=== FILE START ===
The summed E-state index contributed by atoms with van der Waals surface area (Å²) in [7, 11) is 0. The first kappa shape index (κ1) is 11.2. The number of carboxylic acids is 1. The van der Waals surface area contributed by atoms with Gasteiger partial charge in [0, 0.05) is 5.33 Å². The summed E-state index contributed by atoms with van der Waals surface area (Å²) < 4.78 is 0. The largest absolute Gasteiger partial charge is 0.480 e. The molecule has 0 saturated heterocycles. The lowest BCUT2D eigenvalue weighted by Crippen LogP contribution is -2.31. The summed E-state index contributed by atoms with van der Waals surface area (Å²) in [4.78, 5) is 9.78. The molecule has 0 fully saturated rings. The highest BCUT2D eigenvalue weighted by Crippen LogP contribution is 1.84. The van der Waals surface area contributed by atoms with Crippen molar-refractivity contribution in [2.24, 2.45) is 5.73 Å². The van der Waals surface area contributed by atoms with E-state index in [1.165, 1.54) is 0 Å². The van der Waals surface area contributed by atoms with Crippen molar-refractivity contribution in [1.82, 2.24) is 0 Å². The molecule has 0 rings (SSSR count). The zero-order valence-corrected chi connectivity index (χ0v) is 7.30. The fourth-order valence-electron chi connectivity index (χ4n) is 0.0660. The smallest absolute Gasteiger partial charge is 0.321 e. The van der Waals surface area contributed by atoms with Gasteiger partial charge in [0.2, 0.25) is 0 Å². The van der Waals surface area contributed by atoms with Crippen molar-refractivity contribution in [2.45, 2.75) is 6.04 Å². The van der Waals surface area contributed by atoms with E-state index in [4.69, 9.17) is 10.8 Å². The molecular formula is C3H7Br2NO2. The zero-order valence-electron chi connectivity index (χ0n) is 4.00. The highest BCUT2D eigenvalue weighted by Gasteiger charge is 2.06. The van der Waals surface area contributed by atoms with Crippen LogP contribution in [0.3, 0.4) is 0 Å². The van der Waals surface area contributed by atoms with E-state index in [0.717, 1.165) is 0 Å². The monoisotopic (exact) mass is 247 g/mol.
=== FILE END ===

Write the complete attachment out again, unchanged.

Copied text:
The summed E-state index contributed by atoms with van der Waals surface area (Å²) in [7, 11) is 0. The first kappa shape index (κ1) is 11.2. The number of carboxylic acids is 1. The van der Waals surface area contributed by atoms with Gasteiger partial charge in [0, 0.05) is 5.33 Å². The summed E-state index contributed by atoms with van der Waals surface area (Å²) < 4.78 is 0. The largest absolute Gasteiger partial charge is 0.480 e. The molecule has 0 saturated heterocycles. The lowest BCUT2D eigenvalue weighted by Crippen LogP contribution is -2.31. The summed E-state index contributed by atoms with van der Waals surface area (Å²) in [4.78, 5) is 9.78. The molecule has 0 fully saturated rings. The highest BCUT2D eigenvalue weighted by Crippen LogP contribution is 1.84. The van der Waals surface area contributed by atoms with Crippen molar-refractivity contribution in [2.24, 2.45) is 5.73 Å². The van der Waals surface area contributed by atoms with E-state index in [1.165, 1.54) is 0 Å². The van der Waals surface area contributed by atoms with Crippen molar-refractivity contribution in [1.82, 2.24) is 0 Å². The molecule has 0 rings (SSSR count). The zero-order valence-corrected chi connectivity index (χ0v) is 7.30. The fourth-order valence-electron chi connectivity index (χ4n) is 0.0660. The smallest absolute Gasteiger partial charge is 0.321 e. The van der Waals surface area contributed by atoms with Gasteiger partial charge in [0.2, 0.25) is 0 Å². The van der Waals surface area contributed by atoms with Crippen molar-refractivity contribution in [2.45, 2.75) is 6.04 Å². The van der Waals surface area contributed by atoms with E-state index in [4.69, 9.17) is 10.8 Å². The molecular formula is C3H7Br2NO2. The zero-order valence-electron chi connectivity index (χ0n) is 4.00. The highest BCUT2D eigenvalue weighted by Gasteiger charge is 2.06. The van der Waals surface area contributed by atoms with Crippen LogP contribution in [0.3, 0.4) is 0 Å². The van der Waals surface area contributed by atoms with E-state index in [0.717, 1.165) is 0 Å². The monoisotopic (exact) mass is 247 g/mol.